[¶19] Because we indicated in Safety Medical Services, Inc., 724 P.2d at 471 that "appellate expediency and judicial efficiency" are factors for the decision by a district court to certify and because the district court based the rationale for certification on judicial efficiency, we hold the district court could reasonably conclude the certification of ANR's petition for review was proper. We therefore find no abuse of discretion.
C. Failure to Set Forth Reasons for Determination
[¶20] The third issue advanced by ANR claims the Commission's determination was arbitrary, capricious and contrary to law for failure to set forth the basis by which one set of experts' views were chosen over an opposing set of experts' views. Our initial task then is to locate the appropriate standard of review.
[¶21] ANR formidably argues W.S. 16-3-114(c)(ii)(A) was violated according to our holding in Mountain Fuel Supply Co. v. Public Service Com'n of Wyoming, 662 P.2d 878, 887-88 (Wyo. 1983). Mountain Fuel Supply Co. requires an agency determination "reflect the reasons why one expert's view [of the facts] was chosen over the other expert's view [of the facts]." Id. at 888. In other words, "an agency must cogently explain why it has exercised its discretion in a given manner, * * *." Motor Vehicle Mfrs. Ass'n. of U.S., Inc. v. State Farm Mut. Auto Ins. Co., 463 U.S. 29, 48, 103 S. Ct. 2856, 2869, 77 L. Ed. 2d 443 (1983). The Mountain Fuel Supply Co. requirement has been revisited and reinforced in subsequent holdings by this court.4 See Jackson v. State ex rel. Wyoming Workers' Compensation Div., 786 P.2d 874, 878 (Wyo. 1990) and FMC v. Lane, 773 P.2d 163, 165 (Wyo. 1989). Failure to comply with this requirement subjects an agency determination to "attack as being arbitrary, capricious, and contrary to law." Mountain Fuel Supply Co., 662 P.2d at 888. This basic Wyoming rule defining requirement for adequate finding and conclusion was first explicitly stated in Pan Am. Petroleum Corp. v. Wyoming Oil and Gas Conservation Commission, 446 P.2d 550 (Wyo. 1968).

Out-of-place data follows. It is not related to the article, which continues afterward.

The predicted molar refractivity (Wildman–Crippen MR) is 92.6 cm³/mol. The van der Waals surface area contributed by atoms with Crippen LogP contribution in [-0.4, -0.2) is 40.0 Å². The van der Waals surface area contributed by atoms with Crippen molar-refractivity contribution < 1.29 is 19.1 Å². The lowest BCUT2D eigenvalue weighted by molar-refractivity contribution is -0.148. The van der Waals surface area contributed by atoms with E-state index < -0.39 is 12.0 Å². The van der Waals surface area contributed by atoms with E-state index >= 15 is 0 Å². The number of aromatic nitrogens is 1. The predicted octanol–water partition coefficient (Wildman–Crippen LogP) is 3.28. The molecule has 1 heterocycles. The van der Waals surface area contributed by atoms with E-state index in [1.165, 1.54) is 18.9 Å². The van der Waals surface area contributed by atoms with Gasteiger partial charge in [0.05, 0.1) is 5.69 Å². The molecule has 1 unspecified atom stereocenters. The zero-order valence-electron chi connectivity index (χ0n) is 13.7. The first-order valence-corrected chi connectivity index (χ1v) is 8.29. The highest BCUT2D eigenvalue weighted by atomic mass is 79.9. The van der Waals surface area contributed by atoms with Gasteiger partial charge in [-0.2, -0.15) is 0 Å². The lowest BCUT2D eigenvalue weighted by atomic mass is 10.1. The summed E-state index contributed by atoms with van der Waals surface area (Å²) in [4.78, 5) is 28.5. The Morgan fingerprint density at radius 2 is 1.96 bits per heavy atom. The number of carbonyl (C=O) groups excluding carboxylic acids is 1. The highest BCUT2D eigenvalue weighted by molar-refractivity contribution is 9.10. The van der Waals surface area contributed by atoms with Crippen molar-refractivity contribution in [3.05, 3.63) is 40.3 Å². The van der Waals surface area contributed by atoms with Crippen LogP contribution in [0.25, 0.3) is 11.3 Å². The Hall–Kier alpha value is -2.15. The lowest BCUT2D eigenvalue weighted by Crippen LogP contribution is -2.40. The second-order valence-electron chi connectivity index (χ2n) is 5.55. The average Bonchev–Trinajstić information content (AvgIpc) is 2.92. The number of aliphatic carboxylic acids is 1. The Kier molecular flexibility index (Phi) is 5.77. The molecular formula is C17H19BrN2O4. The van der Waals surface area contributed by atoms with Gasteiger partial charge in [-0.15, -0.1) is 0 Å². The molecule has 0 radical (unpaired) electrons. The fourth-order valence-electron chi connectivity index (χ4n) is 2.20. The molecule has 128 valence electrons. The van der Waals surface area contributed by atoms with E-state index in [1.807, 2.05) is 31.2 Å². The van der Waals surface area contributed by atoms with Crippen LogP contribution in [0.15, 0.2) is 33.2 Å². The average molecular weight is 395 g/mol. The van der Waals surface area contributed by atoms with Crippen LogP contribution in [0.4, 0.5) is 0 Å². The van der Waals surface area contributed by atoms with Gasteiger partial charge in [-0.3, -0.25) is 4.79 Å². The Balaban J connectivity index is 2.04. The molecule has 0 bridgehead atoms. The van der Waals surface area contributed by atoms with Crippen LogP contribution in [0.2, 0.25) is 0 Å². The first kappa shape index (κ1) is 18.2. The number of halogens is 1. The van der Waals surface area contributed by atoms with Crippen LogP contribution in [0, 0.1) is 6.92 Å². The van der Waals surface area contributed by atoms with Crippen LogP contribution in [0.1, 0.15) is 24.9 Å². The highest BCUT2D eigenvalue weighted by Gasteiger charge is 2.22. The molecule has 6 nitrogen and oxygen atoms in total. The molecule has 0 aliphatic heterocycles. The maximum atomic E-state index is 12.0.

[¶22] This Pan Am. Petroleum Corp., Mountain Fuel Supply Co. and Jackson approach is similar to the emerging standard of review of federal agency determinations under Motor Vehicle Mfrs. Ass'n., 463 U.S. at 43 n. 9, 103 S. Ct. at 2866 n. 9 and Bowen v. American Hosp. Ass'n., 476 U.S. 610, 626-27, 106 S. Ct. 2101, 2112, 90 L. Ed. 2d 584 (1986). "Our recognition of Congress' need to vest administrative agencies with ample power to assist in the difficult task of governing a vast and complex industrial Nation carries with it the correlative responsibility of the agency to explain the rationale and factual basis for its decision." Id. at 627, 106 S. Ct. at 2112 (emphasis added).
[¶23] Because this court must determine whether the record is sufficient to "permit a court to follow the agency's reasoning from the evidentiary facts on record to its eventual legal conclusions," Jackson, 786 P.2d at 878, we apply the requirements of Mountain Fuel Supply Co., 662 P.2d at 887-88. Our analysis addresses whether the Commission's "order * * * reflect[s] the ways in which the testimony of the [ANR] expert[s] did not satisfy accepted criteria of the Commission, * * *, and in the same regard the basis for its conclusion that the testimony offered by [the Woods' experts] accords with acceptable criteria * * *." Id., at 887-88.
[¶24] While the Commission's determination accepts as true most of the testimony offered by the experts testifying for Woods over the testimony offered by the experts testifying for ANR, the record satisfies this court that the findings reflect the rationale for acceptance of the Woods testimony over that of ANR. In Finding of Fact 7, the Commission understood the primary issue is whether and to what extent there is communication between the Benches. In Finding of Fact 8, the Commission finds there is communication to a substantial extent. Looking to Findings of Fact 9-20, the decision shows why Finding of Fact 8 was resolved adverse to the position of ANR. Woods had argued there was communication because the second bench South Powell well behaved like a first bench well. ANR had argued the South Powell well behaved like a second bench well. The Commission agreed with Woods and the criteria needed to make this determination are reflected in Findings of Fact 11-13.5